“I wanted to do a big blue bee” says the artist Louise McNaught. “I’ve done one quite small, but then I’m not sure who would buy a big blue bee.”
Such is the conversation as we explore the types of creature from the natural world that Louise McNaught would like to paint next. As it happens, the blue bee in question is an actual thing. Found in Southeast Asia, India and parts of China, it’s known as a Carpenter Bee and she’s painted a little delicate one onto the back of a two rupee note. Included as part of a book on defaced banknotes called ‘Cash is King‘ it’s just another example of the variety in her work.
Louise McNaught the Artist
Louise McNaught has been steadily growing her reputation as a fine artist and painter of animals, insects and birds. Her art can be beautiful as well as fantastical and it’s certainly becoming increasingly popular as she begins to explore the natural world ever further. Starting out by applying neon, gold and other out-worldly elements to her work. She has evolved over recent years to focus on more realistic interpretations of the natural world though still with elements of fantasy.
We are meeting in Shoreditch and our plan is actually to record a podcast for our ‘Art Related Noise‘ series with Enter Gallery (formerly Art Republic). It’s a place we both know well! Many of her previous shows and exhibitions have been around the area. In fact it was just up the road at the Curious Duke Gallery where we first met. That was when she hosted a solo show there a few years back. She’s tells me that she’s always loved East London. Once aspiring to live in the area, she fell pregnant and that kind of put paid to her plans. Now she lives in South West London, it’s a space a bit more conducive to raising her daughter.
Getting to where she is now hasn’t been easy. Always knowing that she wanted to be an artist she was nonetheless rejected from a number of art schools before finally being accepted at the University of Greenwich studying in their Tunbridge Wells campus. The experience was key and provided her with the boost she needed in order to start fully developing her style. It was here she tells me that she really started to find her voice.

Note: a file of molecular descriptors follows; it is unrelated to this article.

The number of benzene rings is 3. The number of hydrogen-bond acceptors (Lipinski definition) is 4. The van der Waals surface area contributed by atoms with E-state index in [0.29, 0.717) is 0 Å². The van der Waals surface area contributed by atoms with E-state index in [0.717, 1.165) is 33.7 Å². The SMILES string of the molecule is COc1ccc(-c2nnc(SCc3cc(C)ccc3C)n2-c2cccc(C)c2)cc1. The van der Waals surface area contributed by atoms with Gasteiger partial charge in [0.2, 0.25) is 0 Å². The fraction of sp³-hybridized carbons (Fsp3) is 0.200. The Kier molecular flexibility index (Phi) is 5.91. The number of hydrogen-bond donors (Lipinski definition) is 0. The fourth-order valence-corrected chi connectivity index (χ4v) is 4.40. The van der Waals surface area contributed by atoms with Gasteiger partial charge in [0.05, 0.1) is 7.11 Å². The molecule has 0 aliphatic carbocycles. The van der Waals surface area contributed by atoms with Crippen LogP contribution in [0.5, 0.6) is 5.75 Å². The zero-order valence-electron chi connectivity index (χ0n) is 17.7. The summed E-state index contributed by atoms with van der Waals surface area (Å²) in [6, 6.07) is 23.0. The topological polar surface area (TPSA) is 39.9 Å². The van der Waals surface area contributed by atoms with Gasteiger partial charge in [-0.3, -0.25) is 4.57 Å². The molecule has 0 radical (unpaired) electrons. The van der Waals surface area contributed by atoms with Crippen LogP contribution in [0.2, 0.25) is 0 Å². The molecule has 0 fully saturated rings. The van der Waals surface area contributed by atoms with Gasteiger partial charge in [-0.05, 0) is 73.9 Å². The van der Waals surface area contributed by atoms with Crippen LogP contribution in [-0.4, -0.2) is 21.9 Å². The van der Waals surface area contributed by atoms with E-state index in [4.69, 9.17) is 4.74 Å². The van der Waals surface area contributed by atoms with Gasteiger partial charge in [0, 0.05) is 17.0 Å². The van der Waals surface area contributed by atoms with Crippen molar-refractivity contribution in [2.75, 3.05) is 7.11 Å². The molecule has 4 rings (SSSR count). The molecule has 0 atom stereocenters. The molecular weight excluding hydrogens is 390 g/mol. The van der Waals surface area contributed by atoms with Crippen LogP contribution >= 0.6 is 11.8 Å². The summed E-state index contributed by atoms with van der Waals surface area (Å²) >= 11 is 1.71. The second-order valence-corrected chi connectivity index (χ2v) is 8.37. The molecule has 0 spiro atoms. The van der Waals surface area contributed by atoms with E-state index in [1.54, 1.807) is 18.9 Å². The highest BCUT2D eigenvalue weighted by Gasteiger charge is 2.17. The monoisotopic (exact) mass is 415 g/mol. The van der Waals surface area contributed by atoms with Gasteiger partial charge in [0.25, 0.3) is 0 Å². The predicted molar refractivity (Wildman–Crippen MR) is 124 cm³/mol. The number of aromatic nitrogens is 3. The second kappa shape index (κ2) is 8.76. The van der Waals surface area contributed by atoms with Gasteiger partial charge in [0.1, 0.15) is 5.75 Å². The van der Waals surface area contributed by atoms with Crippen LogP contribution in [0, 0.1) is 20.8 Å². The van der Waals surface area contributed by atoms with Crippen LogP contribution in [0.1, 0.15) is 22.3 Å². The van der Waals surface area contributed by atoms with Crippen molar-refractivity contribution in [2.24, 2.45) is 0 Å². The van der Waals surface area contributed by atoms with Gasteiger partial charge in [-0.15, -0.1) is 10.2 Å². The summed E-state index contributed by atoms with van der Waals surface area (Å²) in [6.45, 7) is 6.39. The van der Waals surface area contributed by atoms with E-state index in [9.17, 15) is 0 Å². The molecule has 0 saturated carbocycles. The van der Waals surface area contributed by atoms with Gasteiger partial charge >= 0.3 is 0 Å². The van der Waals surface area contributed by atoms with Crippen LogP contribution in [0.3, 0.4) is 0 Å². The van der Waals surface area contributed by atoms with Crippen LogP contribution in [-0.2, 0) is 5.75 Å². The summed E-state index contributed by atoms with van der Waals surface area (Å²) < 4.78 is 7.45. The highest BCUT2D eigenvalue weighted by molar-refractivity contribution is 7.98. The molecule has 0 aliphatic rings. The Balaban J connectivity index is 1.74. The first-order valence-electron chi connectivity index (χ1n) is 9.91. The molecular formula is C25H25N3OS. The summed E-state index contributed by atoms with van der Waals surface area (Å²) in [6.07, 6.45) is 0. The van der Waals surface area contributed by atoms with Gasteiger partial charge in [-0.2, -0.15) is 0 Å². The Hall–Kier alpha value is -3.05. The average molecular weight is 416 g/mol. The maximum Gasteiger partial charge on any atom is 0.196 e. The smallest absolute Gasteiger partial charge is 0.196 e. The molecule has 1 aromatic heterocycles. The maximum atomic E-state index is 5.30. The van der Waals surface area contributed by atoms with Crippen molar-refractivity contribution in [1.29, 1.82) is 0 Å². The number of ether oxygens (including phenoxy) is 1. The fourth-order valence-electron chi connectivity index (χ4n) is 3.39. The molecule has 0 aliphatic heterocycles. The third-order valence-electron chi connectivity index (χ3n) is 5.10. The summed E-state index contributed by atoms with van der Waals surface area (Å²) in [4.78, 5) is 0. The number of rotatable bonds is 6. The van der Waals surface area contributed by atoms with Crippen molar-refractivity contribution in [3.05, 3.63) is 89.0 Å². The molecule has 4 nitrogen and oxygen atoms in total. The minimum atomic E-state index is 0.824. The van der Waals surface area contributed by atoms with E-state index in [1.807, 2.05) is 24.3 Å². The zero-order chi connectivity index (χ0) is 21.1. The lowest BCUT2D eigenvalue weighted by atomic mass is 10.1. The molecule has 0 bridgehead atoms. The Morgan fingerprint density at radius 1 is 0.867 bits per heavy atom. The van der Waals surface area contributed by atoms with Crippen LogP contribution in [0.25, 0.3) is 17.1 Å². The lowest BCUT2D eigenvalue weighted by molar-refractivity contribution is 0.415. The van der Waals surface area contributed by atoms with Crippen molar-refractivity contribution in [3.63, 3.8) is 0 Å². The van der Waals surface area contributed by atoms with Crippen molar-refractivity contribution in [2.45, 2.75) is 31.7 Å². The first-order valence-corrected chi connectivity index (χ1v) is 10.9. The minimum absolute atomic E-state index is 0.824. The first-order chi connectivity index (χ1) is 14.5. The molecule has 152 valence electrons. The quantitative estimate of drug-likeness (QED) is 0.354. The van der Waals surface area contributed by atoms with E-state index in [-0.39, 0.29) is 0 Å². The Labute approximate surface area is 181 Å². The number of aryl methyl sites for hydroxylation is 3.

Now that voice has even found it’s way into publishing and Louise tells me about her first book. Called ‘Survival‘ it’s a series of illustrations of endangered animals. Based on one of her previous exhibitions it’s aimed at older children and the project exposed her to painting a range of creatures she would not normally have attempted. Backed by the charity ‘Tusk’ the book features Rhinos and Sharks as well as a range of other creatures whose very survival is currently being threatened.
The process of creating the works for the book over the past few years has also made her think more deeply about the world in which she is bringing her daughter into. She tells me about the thoughts she has had about her child’s future. “How sad it would be if she doesn’t get to see some of these animals when she’s older” she says to me. “What if they’re extinct? I was growing up in the 80’s and 90’s and they were talking about things like the polar ice caps melting then and we are still talking about it now. It just feels like we haven’t really done enough.”
Louise’s daughter too is very much proving to be the inspiration behind much of her recent work. Seemingly taking a keen interest in all things bugs, bees and creepy crawly related, it’s something that mum has certainly had to get used to. “I’ve never been great with creepy crawlies but she loves them so she’s definitely opened my eyes to the smaller animals like the insects and things.”
It’s this completely fresh way of seeing the world which seems to have captivated Louise just as much as her daughter. “It was when she was about two years old and she was just fascinated by bees and the noise they made and it just drew my attention to them and it changed my perspective of them… I’ve also started painting beetles and stuff because she really loves those. She found a stag beetle the other day under a log which she found amazing.”
Louise’s mind though is constantly racing! When it comes to her art there’s a lot of places that it could go next. Maybe a series of blue bees could be in the offing after all? “They are really cool” she tells me. “I’ve got a list of things i want to paint… I’m just overly inspired and I’ve got too many things I want to do, rather than scrabbling for ideas. There’s too many!”